“My personal belief was that our organizational structure was one of the obstacles to us being able to raise more money,” Musholt said. In other words, she believes the center will be able to raise more money with this new organizational model.
Lastly, both Hepner and Musholt said the new structure will help the Arts Center recruit and retain development professionals. “They can stay here and have a development career,” Musholt said. That also will allow the staff to nurture and build personal relationships with the donors.
Musholt seemed to be most excited by a couple of luxuries the new organization will bring. There now will be a dedicated staff geared toward seeking gifts for arts education and advocacy.
There also will be a small team dedicated to long-term giving – also known as planned giving or estate planning. The goal would be to build the endowment of the Woodruff Arts Center and make it and its divisions more sustainable.
The development leadership team will be headed by Musholt. Lisa Robinson will lead corporate giving; Charisse Williams, education and advocacy; Jessica Langlois, annual giving for the ASO; Amy Green, annual giving for Arts for Learning; Kristin Hathaway-Hansen, long-term giving.
Musholt said she is in the process of hiring leaders for the annual giving for the Alliance Theatre and the High Museum as well as for the advancement services area.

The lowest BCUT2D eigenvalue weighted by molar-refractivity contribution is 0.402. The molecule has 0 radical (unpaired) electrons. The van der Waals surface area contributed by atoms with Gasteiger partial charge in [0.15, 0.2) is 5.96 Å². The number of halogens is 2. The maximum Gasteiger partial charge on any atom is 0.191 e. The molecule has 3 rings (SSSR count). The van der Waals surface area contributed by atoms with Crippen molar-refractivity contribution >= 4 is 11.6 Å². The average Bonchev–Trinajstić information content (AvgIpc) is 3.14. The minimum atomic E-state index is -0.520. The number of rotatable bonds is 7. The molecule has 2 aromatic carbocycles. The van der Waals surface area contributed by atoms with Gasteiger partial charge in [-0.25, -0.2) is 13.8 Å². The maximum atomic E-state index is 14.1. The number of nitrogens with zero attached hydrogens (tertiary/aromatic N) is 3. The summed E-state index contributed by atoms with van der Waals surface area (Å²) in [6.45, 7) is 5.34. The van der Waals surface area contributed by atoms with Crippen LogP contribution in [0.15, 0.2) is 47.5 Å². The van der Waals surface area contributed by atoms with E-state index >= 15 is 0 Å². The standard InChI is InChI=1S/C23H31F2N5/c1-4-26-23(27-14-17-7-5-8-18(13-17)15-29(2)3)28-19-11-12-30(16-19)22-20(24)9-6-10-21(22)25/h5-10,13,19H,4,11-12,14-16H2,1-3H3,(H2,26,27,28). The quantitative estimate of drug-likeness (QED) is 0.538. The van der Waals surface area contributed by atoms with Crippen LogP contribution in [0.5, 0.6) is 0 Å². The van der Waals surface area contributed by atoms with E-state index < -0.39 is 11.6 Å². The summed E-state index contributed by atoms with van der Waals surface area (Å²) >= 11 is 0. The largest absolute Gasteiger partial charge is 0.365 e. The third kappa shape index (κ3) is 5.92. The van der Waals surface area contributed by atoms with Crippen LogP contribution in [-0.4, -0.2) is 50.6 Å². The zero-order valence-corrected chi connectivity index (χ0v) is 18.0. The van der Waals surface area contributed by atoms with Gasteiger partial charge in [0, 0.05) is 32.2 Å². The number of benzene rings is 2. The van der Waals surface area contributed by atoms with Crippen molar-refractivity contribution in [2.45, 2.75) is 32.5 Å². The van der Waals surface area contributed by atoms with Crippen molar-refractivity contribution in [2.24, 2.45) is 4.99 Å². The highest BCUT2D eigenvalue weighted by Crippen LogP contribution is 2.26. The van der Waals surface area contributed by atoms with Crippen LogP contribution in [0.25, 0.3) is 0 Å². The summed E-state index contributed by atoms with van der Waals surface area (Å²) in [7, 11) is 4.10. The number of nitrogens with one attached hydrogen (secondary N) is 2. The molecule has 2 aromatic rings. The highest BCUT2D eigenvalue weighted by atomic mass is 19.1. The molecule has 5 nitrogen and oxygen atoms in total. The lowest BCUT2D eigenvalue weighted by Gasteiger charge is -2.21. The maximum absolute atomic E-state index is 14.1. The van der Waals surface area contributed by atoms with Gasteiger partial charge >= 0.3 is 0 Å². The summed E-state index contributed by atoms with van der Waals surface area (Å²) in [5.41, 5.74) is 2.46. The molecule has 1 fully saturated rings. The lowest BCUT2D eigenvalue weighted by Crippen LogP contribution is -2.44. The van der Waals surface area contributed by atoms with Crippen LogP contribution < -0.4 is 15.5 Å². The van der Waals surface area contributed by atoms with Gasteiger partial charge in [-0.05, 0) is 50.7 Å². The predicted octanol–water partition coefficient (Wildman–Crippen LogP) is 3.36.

Woodruff campaign cabinet
The revised and revamped Woodruff Arts Center corporate campaign for 2014-2015 will be headed by Paul Garcia, retired CEO of Global Payments. But he’s brought in some close friends to help.
“I’m so excited by our campaign cabinet,” said Janine Musholt, Woodruff’s vice president of advancement.
Garcia asked Bill Rogers, CEO of SunTrust, to serve on his cabinet even though he had just led the effort this past year. It probably didn’t hurt that Garcia has just gone on SunTrust’s board.
Other campaign cabinet members include Lisa Borders of The Coca-Cola Co., David Cummings of Kevy.com; Mike Donnelly of Wells Fargo Bank, Wab Kadaba of Kilpatrick Townsend & Stockton; entrepreneur Tom Noonan; Alan Prince of King & Spalding; Mike Sivewright of Jones Lang LaSalle; Ty Smith of Wells Fargo; Bo Spalding of Jackson Spalding; Loren Starr of Invesco; Carol Tomé of Home Depot; Reggie Walker of PricewaterhouseCoopers; and Jenner Wood of SunTrust.
In one of his key nonprofit endeavors — Usher’s New Look, Usher Raymond IV has just named a new president to lead the Atlanta-based organization aimed at providing positive role models and mentors for disadvantaged children and adolescents.
Yvette Cook will be New Look’s second president in the nonprofit’s 15-year history. She joins the organization after service as senior vice president and chief marketing officer for the United Way of Greater Atlanta. Cook received her bachelor’s degree in public affairs and political science, and her master’s in mass communications from the University of Denver. She is a leadership development graduate fro
Usher’s New Look was former in 1999, when the musical artist was only 20 years old, with the help of his mother. They were passionate about the need for young people to have positive role models and to help find ways of providing better lives for disadvantaged youth.